“In numbers, Parsees are beneath contempt, but in contribution, beyond compare”.

Over the centuries, the Zoroastrian Parsee community has excelled in every field. Today, both the Chief Justice of India and the Solicitor-General of India are Parsees. Maestro Zubin Mehta, the world-famous conductor; the late Freddie Mercury of Queen; Farokh Engineer, the great cricketer—all Zoroastrian Parsees. I could go on. In fact, I could go so far as to say that in achievement per capita, the Zoroastrian community is the most successful in the world by far. However, the community has not only looked after its own but has always put back into the wider community. It exemplifies one of my favourite sayings: “It is not good enough to be the best in the world, you also have to be the best for the world”.

The Zoroastrian faith was brought to the world by the prophet Zoroaster in around 1500 BC. It is said to be one of the world’s oldest monotheistic religions, if not the oldest, with a god, a supreme being, and the concepts of good and evil and heaven and hell. This was the religion of the largest of the ancient empires, the Persian Empire. This was the religion of the Emperors Xerxes, Darius and Cyrus the Great.

The Emperor Cyrus is of course credited with writing the world’s first Bill of Rights, the Cyrus cylinder, which is far older than our own Magna Carta, whose 800th anniversary we will soon be celebrating. The basis of Zoroastrian faith is three words: “Humata, Hukhta, Huvarshta”—good thoughts, good words, good deeds. I was the founding chair of the World Zoroastrian Chamber of Commerce in the UK. Our motto is: “Industry and Integrity”. When the most reverend Primate the Archbishop of Canterbury visited the Zoroastrian Centre recently, he explained that the word “integrity” comes from the Latin word “integrum”, which means wholeness. In order to practise integrity, you need to feel complete and whole.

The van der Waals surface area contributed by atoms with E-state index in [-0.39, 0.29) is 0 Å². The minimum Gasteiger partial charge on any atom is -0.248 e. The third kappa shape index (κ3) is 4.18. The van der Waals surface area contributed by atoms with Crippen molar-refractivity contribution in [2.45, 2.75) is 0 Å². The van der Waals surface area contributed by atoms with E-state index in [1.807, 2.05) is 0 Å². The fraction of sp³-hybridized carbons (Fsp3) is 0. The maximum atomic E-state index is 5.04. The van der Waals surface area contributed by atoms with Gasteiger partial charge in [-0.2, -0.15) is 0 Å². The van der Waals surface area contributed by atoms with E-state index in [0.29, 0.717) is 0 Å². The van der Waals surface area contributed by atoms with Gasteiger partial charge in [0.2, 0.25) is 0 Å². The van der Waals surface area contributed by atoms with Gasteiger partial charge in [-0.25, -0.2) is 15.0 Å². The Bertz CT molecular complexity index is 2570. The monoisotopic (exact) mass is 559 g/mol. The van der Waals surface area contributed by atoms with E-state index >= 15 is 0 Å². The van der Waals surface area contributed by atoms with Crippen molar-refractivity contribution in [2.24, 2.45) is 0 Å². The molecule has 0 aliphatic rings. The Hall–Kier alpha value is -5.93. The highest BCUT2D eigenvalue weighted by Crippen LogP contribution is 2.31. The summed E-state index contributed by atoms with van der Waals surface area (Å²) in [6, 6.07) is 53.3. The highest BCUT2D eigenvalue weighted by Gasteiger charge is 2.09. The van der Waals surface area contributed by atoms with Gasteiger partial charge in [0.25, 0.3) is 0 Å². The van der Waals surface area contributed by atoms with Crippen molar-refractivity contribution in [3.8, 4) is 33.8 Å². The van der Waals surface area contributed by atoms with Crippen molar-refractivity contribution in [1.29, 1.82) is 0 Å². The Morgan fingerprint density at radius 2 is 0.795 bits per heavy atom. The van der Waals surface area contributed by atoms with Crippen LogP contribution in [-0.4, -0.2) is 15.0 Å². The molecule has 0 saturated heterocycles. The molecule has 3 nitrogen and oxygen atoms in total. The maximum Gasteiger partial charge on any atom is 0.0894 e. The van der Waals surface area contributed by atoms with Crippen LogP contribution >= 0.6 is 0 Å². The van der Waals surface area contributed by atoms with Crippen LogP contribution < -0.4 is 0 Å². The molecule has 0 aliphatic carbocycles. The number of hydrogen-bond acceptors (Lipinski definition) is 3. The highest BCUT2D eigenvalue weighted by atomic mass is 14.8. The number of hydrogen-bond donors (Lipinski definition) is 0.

During our 150th anniversary, when His Royal Highness the Duke of Edinburgh visited the Zoroastrian Centre in Harrow—a grade 2 listed building—he arrived in a Land Rover. When I greeted him, I said: “Sir, thank you for arriving in a Tata-mobile!”. Jaguar Land Rover is, of course, now owned by one of India’s largest conglomerates, the Tata Group, a Zoroastrian Parsee company. When Jamsetji Tata, the founder, set up Tata Steel over 100 years ago in the jungles of what was then part of the state of Bihar, where our company, Molson Coors Cobra, now owns the only brewery in the state, a British civil servant at the time dismissed the idea of an Indian ever owning a steel factory and said he would eat every bar of steel that came out of that factory. He has certainly had to eat his words. Now, a century later, Tata Steel owns British Steel—Corus—and is one of the largest steel manufacturers in the world.

I am proud to be the first Zoroastrian Parsee to sit in your Lordships’ House. Before I made my maiden speech, the first thing I did was to read the maiden speech of the first Indian to be elected to Westminster. Dadabhai Naoroji entered the House of Commons as a Liberal in 1892, against all odds. In fact, the then Prime Minister, Lord Salisbury, said that no British person would ever accept a “black man” as their MP. In 1895, just three years later, the second Indian, Mancherjee Bhownagree, also a Zoroastrian Parsee, was elected to the House of Commons as a Conservative. In 1922, the third—and the only one of the three Indians elected to the other place before India’s independence—was Shapurji Saklatvala, or “Comrade Sak”, who was elected as a Communist with Labour support. All three were Zoroastrian Parsees—one a Liberal, one a Conservative and one Labour. I now sit, as a Zoroastrian Parsee, as an independent Cross-Bench Peer. We have squared the circle.

The Zoroastrian Trust Funds of Europe was founded in 1861 and is now celebrating its 150th anniversary. Dadabhai Naoroji himself served as president of the ZTFE from 1863 to 1908. During this time, ZTFE functions were attended by young barristers and professionals, including none other than Mahatma Gandhi.